Showing posts from January, 2014

Rahul Gandhi's PI - Is There More to it Than We See?

Rahul Gandhi (or his PR team) finally decided that after ten years in Indian politics he could give a one-on-one interview to a news channel. And interview he did give , though it was reduced to the butt of jokes both on the incoherent Rahul Gandhi and the unbelievably restrained Arnab Goswami. To sum up the interview, you need not watch it for the entire one and a half hour of its duration. The chaos that Rahul Gandhi's mind is on display, when he tries to explain himself and whether he fears a certain political unspeakable or not. His faff like responses to questions on Sikh Riots or for that matter on why Gujarat riots were really a blot seemed rote, under-prepared. This was shocking, since it is understood that when people of considerable political importance are interviewed, the questions are usually vetted by a set of people around the person in question. To then have a ramble pass on as an interview was incredible. Even someone as tempestuous as Arnab Goswami, despite his

Protest to Nowhere - AAP losing focus?

Perception is a major thing in politics. You may not be doing anything constructive or visionary, but even when resorting to sheer populism a political party must be able to create a perception of having done things. After all, in the age of marketing, part of the game is about how you present yourself in the market. The only political party in India that seems to have some semblance of that is BJP, though their lemmings - sorry, I mean speakers - just go berserk on television in an effort to be seen and heard, if only for nonsense.In this context, AAP was a refreshing change. They seem more of a CFP (Camera Friendly Party) since they managed to package their appearance and wording very carefully. Notice the way Arvind Kejriwal and co. tie their mufflers - it reminds you of how a migrant rickshaw puller or resident auto driver of Delhi would cover his ears in the biting winter of Delhi. Packaging however, is only half the game; substance revealed under pressure and the performance o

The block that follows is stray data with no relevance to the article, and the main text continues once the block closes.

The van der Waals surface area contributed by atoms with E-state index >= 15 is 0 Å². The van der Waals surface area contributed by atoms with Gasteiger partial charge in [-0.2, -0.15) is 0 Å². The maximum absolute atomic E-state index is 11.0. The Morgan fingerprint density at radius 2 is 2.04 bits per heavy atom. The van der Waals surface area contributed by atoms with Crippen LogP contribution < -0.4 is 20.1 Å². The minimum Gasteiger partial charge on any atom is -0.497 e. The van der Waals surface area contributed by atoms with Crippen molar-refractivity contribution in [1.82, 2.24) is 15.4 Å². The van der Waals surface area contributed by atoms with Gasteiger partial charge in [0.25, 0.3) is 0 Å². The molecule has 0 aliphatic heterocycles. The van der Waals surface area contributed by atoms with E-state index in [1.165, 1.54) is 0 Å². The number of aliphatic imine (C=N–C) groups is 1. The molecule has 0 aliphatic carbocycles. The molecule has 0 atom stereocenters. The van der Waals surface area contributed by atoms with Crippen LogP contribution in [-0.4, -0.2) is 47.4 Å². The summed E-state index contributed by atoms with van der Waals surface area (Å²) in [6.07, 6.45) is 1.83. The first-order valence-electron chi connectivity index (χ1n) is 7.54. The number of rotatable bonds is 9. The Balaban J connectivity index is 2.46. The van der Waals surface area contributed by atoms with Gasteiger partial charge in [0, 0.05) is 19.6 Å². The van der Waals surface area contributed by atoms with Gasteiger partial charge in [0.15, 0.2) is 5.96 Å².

Understanding the AAP Phenomenon in Indian Politics

There is too much deliberation and discussion on what to make of the Aam Aadmi Party in the Indian political scenario. The problem with this discussion for me lies at several loose ends, none of which are tight enough to enable the curious onlooker any sense of the party and its moorings. My own two bits of 'wisdom' stem from distant viewing of the phenomenon. I may certainly be wrong; I may be right. But it is my submission that when seen from these perspectives, AAP and what it stands for can be perhaps better understood. AAP behaves not so much as a political party as it does like a Non Governmental Organization (NGO). This stems from the fact that most people who lead it have been associated with think tanks, NGOs and academia, and a major part of the base comprises of volunteers who have spared time for several causes close to their hearts. Even the campaign for Delhi's assembly elections ran more in the mode of a social enterprise networking with a large ma